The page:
CNN's Don Lemon attacked the "classic GOP move" of claiming liberal media bias, on Sunday's 10 p.m. edition of Newsroom. The liberal CNN host lampooned Sarah Palin's "lamestream" media line and – rather sloppily – faulted the GOP candidates for their own travails.
"Long story short – maybe it's time for politicians who get caught in unflattering situations or who might have a bit of trouble with the truth to take responsibility for their own actions and stop blaming the media," lectured Lemon, who as a member of the liberal media didn't exactly "take responsibility" in deflecting blame back at the GOP and Fox News without refuting their claims of liberal media bias. [Video below the break. Click here for audio.]
Apparently, Newt Gingrich wanting to employ students from poor neighborhoods and teach them job skills means that he believes they possess "no work habits." CNN obliged to put words in the candidate's mouth during Friday's 1 p.m. news hour as its headlines slammed Gingrich's "controversial" statements.
Anchor T.J. Holmes admitted that the candidate "tends to say some pretty edgy things every now and again," and CNN headlines blared that Gingrich's "controversial" talk "could become a campaign liability," and that his statement "targets children in 'poor neighborhoods'." [Video below the break. Click here for audio.]
During Thursday's Erin Burnett OutFront, CNN contributor John Avlon flagged candidate Newt Gingrich for an "excessive celebration" penalty. Gingrich, he claimed, was letting his recent success in the polls get to his head.
Gingrich's bragging from his "Newt-centric universe," Avlon lectured, could turn off potential voters as "the more Newt starts to shoot from the lip, the more he runs the risk of reminding people why they fell out of love with him in the first place." [Video below the break. Click here for audio.]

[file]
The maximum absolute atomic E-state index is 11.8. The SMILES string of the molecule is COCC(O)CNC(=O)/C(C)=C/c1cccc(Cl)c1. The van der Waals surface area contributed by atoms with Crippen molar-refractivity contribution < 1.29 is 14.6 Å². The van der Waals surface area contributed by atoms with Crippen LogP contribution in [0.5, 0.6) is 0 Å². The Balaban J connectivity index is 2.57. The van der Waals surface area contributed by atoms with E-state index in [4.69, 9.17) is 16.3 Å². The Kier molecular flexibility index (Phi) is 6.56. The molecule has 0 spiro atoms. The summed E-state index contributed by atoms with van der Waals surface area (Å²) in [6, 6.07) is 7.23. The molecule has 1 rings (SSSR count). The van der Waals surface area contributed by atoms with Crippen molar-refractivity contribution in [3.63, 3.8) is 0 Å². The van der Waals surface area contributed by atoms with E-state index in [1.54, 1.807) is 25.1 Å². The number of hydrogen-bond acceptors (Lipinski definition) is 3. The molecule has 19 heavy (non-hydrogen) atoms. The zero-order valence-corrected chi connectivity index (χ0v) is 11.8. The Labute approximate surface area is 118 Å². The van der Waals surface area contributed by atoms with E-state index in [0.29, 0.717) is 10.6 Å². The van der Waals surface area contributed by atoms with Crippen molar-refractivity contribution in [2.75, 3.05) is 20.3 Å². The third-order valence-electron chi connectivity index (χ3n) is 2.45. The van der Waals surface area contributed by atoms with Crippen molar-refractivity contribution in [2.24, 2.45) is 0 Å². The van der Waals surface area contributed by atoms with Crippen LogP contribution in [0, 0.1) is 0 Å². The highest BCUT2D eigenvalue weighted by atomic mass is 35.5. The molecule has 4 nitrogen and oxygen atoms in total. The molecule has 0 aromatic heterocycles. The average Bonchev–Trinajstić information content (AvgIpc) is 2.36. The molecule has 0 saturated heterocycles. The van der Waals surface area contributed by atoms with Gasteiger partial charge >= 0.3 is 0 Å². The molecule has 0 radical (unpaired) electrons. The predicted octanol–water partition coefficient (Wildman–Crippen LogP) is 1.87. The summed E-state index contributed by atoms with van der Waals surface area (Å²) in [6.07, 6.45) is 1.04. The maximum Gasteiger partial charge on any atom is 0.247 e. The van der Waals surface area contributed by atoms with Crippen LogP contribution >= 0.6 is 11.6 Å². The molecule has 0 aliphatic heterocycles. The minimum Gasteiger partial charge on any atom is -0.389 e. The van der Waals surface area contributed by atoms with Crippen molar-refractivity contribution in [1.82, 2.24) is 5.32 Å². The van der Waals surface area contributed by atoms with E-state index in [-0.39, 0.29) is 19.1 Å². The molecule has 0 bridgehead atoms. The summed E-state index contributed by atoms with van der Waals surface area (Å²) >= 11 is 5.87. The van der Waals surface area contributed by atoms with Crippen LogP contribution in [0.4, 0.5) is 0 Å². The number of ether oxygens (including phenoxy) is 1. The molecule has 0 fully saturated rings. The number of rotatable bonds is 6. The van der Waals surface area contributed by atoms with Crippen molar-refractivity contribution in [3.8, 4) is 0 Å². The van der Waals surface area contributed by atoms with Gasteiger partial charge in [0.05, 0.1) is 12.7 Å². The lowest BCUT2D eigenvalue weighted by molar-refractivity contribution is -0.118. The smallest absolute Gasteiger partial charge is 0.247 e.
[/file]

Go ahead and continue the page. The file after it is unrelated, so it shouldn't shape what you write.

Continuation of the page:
Some members of the liberal media commemorated Rep. Barney Frank's (D-Mass.) retirement announcement by replaying his testy response to a CNSNews.com reporter about homosexuals showering with straight men in the military. Of course, they included their own eulogies about how much the liberal congressman would be missed.
A nostalgic Martin Bashir expressed his sadness at Frank's departure on his Monday MSNBC show, touting "one of the greatest hits from a man who championed the poor and oppressed, Barney Frank. He'll be sorely missed." He then played the CNSNews.com clip. [Video below the break. Click here for audio.]
CNN host Wolf Blitzer and his esteemed guest Kermit the Frog both mocked Rick Perry on Thursday afternoon's The Situation Room. Kermit also said earlier on CNN that the political pundit he would like to spar with on Blitzer's show would be "Newt" from the "swamp."
After an illegal immigrant teenager killed himself allegedly because his lack of citizenship would derail his college dreams, CNN ran a segment on the "'Dream Act' Suicide" and asked his family about the importance of the liberal "Dream Act" to other illegal immigrant students.
The family of the teenager Joaquin Luno claimed that his suicide was due to stress over his illegal immigrant status and his frustration that the Democrat-supported "Dream Act" did not pass Congress – legislation which would help him achieve his goal of attending college. The second half of CNN's segment was then devoted to the status of the liberal immigration bill. [Video below the break. Click here for audio.]